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No more GS, please

Scott Jagow Jul 30, 2009

If you’re tired of reading about Goldman Sachs, well, I don’t blame you. But I have to recommend one more article. So, here are some excerpts from “Will Everyone Please Shut Up About Goldman Sachs?”

It’s by business writer Heidi Moore at Slate’s Big Money Blog:

Enough already. After years of full-on Goldman Sachs conspiracy theories–implying that the firm runs the world–we all know that Goldman Sachs alums get pretty good jobs when they leave the firm. But the real question to ask is why they don’t do better. If you believe that Goldman Sachs has designed the kind of devastating hive mind that can control any institution it touches, including the U.S. government, you also have to explain why Goldman Sachs alums have a history of not functioning terribly well outside of Goldman.

Why, for instance, did Henry Paulson, by all accounts a brilliant man, flounder about in the politics of the Treasury so desperately that he was forced at one point to plead with Nancy Pelosi on bended knee? Why did the first TARP overseer, Neel Kashkari, get yelled at by Congress while performing the thankless job of managing the $700 billion kitty of the government? Why did Edward Liddy, former Goldman board member who served as the new CEO of AIG, quit in a huff over bonuses?

Moore says when she was covering Wall Street, other bankers would tell her how disappointed they were when they hired former GS employees. “The allegation goes, their work was done when they dazzled a client with a Goldman Sachs business card.” So, Moore talked to several current and former Goldman employees to better understand the bank’s culture. Let’s start with this finding:

The basic rule of Goldman culture is that the company manages its people exactly the opposite of how every other Wall Street firm does. It’s not that Goldman doesn’t have its egos–it surely does–but as a matter of management, the firm also has several safeguards in place to keep rampant egos from destroying decision-making. Another thing that makes Goldman different from other firms is not that all Goldman bankers agree but that they are free–and, in fact, encouraged–to disagree…

The difference is that Goldman Sachs bankers can disagree only before decisions are made; once all opinions are solicited, consensus is reached, and decisions are made, the decision is one made by the firm, on behalf of everyone, and it’s final. Mostly, other Wall Street firms–from partnerships to giant investment banks–are hotbeds of infighting, and you need only talk to a few bankers before you find evidence that they undermine management decisions, subvert prominent colleagues, or openly ignore one another.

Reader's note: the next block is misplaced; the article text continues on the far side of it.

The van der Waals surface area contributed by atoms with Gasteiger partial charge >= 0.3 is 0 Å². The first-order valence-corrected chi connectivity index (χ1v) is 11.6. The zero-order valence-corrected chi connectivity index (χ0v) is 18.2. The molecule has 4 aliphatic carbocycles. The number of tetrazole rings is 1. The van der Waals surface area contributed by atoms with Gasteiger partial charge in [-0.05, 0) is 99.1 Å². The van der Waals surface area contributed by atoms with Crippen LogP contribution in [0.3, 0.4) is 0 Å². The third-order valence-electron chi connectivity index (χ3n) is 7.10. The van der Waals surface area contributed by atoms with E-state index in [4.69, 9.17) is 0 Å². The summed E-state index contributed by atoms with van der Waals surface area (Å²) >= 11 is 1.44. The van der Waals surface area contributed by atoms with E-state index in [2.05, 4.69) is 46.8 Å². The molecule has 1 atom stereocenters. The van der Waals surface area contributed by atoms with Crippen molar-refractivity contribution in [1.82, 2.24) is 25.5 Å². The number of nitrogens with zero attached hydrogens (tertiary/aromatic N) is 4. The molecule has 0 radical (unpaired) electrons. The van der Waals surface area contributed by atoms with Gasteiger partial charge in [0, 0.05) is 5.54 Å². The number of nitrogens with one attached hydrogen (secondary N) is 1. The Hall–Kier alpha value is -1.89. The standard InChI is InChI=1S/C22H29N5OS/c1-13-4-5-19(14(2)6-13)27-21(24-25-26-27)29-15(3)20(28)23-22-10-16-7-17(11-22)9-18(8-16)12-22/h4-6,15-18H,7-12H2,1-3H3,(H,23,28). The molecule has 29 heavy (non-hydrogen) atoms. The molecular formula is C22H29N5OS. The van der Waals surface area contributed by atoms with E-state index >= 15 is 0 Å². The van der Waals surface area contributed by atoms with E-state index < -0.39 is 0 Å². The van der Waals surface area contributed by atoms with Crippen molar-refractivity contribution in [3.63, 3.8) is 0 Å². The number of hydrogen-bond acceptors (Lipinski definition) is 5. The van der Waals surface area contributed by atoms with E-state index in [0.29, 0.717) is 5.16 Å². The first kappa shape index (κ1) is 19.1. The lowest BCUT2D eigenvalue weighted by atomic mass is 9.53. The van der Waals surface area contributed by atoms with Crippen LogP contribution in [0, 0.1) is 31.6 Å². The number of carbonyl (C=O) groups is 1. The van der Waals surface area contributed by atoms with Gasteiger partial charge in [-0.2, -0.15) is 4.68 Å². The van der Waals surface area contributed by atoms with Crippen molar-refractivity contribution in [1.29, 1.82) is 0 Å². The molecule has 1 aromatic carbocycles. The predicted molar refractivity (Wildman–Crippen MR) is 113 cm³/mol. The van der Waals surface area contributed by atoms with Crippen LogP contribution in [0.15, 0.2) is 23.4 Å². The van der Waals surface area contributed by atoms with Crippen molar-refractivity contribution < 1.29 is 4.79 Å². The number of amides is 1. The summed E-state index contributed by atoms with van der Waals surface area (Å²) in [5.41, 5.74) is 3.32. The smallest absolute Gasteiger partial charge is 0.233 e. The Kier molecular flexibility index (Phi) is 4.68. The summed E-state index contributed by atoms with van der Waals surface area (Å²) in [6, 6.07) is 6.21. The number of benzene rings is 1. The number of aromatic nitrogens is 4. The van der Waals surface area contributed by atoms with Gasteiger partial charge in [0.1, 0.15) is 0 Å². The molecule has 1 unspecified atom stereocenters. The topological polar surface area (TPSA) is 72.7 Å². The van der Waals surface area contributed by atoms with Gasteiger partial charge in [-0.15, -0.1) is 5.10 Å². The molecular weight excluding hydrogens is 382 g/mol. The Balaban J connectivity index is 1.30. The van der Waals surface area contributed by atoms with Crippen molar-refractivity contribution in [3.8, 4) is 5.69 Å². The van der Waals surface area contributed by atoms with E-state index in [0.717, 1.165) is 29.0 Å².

Moore says Goldmanites communicate well and pat each other on the back, rare in the world of Wall Street:

At Goldman, you have to feel sorry for anyone who tries to steal another person’s credit. Too many people are watching. The firm has 360-degree reviews, which means that everyone is evaluated not only by their managers but also their underlings and peers.

In one sense, this contributes to the homogenization of Goldman culture: After a few reviews, a reasonably intelligent person will know what he needs to be doing to fall into line with Goldman’s values and thus be promoted. But the 360-degree reviews also act as good checks for authoritarian tendencies often evinced on Wall Street, the guys who suck up to their bosses and abuse their underlings when no one’s watching.

Uh, does anyone remember what happened at AIG?

And the reason Goldman rewards its people so well?

At many other Wall Street firms, bankers often perceive themselves to be at war with their firms; every bonus season brings negotiations about whether profitability comes from the banker’s own work or “the platform,” meaning the brand name of the bank. “Ripping someone’s face off,” or screwing them on a trade, is a common phenomenon on Wall Street. But Goldman, these people say, is refreshingly simple: “If you take care of us, we’ll take care of you.” And then they deliver. It may sound like the mafia, but you can see why many would rather buy into that idea than risk having their work taken advantage of. It’s amazing, these Goldmanites say, what a little incentive can do.

So you can see why Goldman alums sometimes don’t do very impressively once they leave Goldman. They find themselves in positions where no one questions their premises and it’s hard to get good feedback and pushback. (This is why Paulson employed telephone banks of analysts to call Wall Street to solicit opinions.) Outside of the Goldman womb of debate and ideas, bankers and traders lack perspective. You might say that no Goldman is an island.

No doubt there’s some Goldman spin in here, but Moore’s explanations are reasonable and insightful in a sea of columns about vampire squids or Goldman gods.

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